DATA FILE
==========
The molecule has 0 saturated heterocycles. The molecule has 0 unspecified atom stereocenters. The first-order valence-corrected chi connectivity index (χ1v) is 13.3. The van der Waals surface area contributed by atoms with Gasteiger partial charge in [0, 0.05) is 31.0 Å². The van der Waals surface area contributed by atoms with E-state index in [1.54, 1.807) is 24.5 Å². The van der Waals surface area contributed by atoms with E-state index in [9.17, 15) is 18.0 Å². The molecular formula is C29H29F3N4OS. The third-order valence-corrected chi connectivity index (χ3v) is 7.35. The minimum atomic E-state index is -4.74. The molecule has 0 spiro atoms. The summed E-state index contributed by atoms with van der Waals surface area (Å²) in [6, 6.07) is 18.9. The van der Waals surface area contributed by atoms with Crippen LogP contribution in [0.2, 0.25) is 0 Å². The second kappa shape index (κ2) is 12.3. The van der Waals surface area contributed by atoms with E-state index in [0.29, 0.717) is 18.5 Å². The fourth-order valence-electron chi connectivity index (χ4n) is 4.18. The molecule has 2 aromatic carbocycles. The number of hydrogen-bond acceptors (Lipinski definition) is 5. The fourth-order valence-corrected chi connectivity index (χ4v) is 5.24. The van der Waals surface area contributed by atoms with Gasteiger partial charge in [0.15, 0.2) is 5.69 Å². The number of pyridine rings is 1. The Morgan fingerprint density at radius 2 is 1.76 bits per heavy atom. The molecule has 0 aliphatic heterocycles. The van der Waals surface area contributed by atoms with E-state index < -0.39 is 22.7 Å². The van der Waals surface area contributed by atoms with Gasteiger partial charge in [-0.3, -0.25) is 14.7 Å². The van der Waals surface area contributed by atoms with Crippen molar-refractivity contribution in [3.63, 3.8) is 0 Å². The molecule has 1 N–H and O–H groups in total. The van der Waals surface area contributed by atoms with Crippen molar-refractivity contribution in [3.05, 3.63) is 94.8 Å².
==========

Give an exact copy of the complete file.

The molecule has 0 saturated heterocycles. The molecule has 0 unspecified atom stereocenters. The first-order valence-corrected chi connectivity index (χ1v) is 13.3. The van der Waals surface area contributed by atoms with Gasteiger partial charge in [0, 0.05) is 31.0 Å². The van der Waals surface area contributed by atoms with E-state index in [1.54, 1.807) is 24.5 Å². The van der Waals surface area contributed by atoms with E-state index in [9.17, 15) is 18.0 Å². The molecular formula is C29H29F3N4OS. The third-order valence-corrected chi connectivity index (χ3v) is 7.35. The minimum atomic E-state index is -4.74. The molecule has 0 spiro atoms. The summed E-state index contributed by atoms with van der Waals surface area (Å²) in [6, 6.07) is 18.9. The van der Waals surface area contributed by atoms with Crippen LogP contribution in [0.2, 0.25) is 0 Å². The second kappa shape index (κ2) is 12.3. The van der Waals surface area contributed by atoms with E-state index in [0.29, 0.717) is 18.5 Å². The fourth-order valence-electron chi connectivity index (χ4n) is 4.18. The molecule has 2 aromatic carbocycles. The number of hydrogen-bond acceptors (Lipinski definition) is 5. The fourth-order valence-corrected chi connectivity index (χ4v) is 5.24. The van der Waals surface area contributed by atoms with Gasteiger partial charge in [0.15, 0.2) is 5.69 Å². The number of pyridine rings is 1. The Morgan fingerprint density at radius 2 is 1.76 bits per heavy atom. The molecule has 0 aliphatic heterocycles. The van der Waals surface area contributed by atoms with E-state index < -0.39 is 22.7 Å². The van der Waals surface area contributed by atoms with Gasteiger partial charge in [-0.3, -0.25) is 14.7 Å². The van der Waals surface area contributed by atoms with Crippen molar-refractivity contribution in [3.63, 3.8) is 0 Å². The molecule has 1 N–H and O–H groups in total. The van der Waals surface area contributed by atoms with Crippen molar-refractivity contribution in [3.05, 3.63) is 94.8 Å².